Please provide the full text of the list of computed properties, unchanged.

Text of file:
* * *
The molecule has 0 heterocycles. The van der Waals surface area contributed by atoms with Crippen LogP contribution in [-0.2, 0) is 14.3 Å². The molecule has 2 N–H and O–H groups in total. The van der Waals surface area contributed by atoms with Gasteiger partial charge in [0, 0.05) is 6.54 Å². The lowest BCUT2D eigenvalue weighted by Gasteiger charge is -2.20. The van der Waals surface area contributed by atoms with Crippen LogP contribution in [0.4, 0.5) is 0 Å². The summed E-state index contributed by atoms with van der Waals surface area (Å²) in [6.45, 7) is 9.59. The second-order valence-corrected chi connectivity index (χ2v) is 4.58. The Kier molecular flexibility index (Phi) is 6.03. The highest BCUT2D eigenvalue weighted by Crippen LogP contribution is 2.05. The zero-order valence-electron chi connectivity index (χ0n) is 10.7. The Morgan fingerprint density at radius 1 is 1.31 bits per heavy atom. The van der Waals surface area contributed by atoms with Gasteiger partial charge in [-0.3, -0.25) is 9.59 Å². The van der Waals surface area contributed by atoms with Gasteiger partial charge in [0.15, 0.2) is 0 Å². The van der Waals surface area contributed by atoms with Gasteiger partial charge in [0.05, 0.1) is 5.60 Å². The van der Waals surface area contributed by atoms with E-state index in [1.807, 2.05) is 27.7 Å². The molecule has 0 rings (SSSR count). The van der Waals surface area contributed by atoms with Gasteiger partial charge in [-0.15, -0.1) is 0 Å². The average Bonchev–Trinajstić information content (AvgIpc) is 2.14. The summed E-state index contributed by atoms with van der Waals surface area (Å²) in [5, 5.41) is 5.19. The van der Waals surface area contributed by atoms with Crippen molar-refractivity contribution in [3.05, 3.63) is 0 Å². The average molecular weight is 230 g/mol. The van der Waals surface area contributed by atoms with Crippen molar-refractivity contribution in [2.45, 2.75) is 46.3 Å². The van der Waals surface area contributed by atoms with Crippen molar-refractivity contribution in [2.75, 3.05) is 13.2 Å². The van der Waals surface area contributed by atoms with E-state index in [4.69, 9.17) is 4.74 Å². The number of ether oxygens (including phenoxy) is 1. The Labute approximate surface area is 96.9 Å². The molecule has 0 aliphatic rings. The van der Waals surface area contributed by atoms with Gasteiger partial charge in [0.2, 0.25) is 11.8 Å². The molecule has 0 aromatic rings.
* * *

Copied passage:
The molecule has 0 heterocycles. The van der Waals surface area contributed by atoms with Crippen LogP contribution in [-0.2, 0) is 14.3 Å². The molecule has 2 N–H and O–H groups in total. The van der Waals surface area contributed by atoms with Gasteiger partial charge in [0, 0.05) is 6.54 Å². The lowest BCUT2D eigenvalue weighted by Gasteiger charge is -2.20. The van der Waals surface area contributed by atoms with Crippen LogP contribution in [0.4, 0.5) is 0 Å². The summed E-state index contributed by atoms with van der Waals surface area (Å²) in [6.45, 7) is 9.59. The second-order valence-corrected chi connectivity index (χ2v) is 4.58. The Kier molecular flexibility index (Phi) is 6.03. The highest BCUT2D eigenvalue weighted by Crippen LogP contribution is 2.05. The zero-order valence-electron chi connectivity index (χ0n) is 10.7. The Morgan fingerprint density at radius 1 is 1.31 bits per heavy atom. The van der Waals surface area contributed by atoms with Gasteiger partial charge in [-0.3, -0.25) is 9.59 Å². The van der Waals surface area contributed by atoms with Gasteiger partial charge in [0.15, 0.2) is 0 Å². The van der Waals surface area contributed by atoms with Gasteiger partial charge in [0.05, 0.1) is 5.60 Å². The van der Waals surface area contributed by atoms with E-state index in [1.807, 2.05) is 27.7 Å². The molecule has 0 rings (SSSR count). The van der Waals surface area contributed by atoms with Gasteiger partial charge in [-0.15, -0.1) is 0 Å². The average Bonchev–Trinajstić information content (AvgIpc) is 2.14. The summed E-state index contributed by atoms with van der Waals surface area (Å²) in [5, 5.41) is 5.19. The van der Waals surface area contributed by atoms with Crippen molar-refractivity contribution in [3.05, 3.63) is 0 Å². The average molecular weight is 230 g/mol. The van der Waals surface area contributed by atoms with Crippen molar-refractivity contribution in [2.45, 2.75) is 46.3 Å². The van der Waals surface area contributed by atoms with Crippen molar-refractivity contribution in [2.75, 3.05) is 13.2 Å². The van der Waals surface area contributed by atoms with E-state index in [4.69, 9.17) is 4.74 Å². The number of ether oxygens (including phenoxy) is 1. The Labute approximate surface area is 96.9 Å². The molecule has 0 aliphatic rings. The van der Waals surface area contributed by atoms with Gasteiger partial charge in [0.2, 0.25) is 11.8 Å². The molecule has 0 aromatic rings.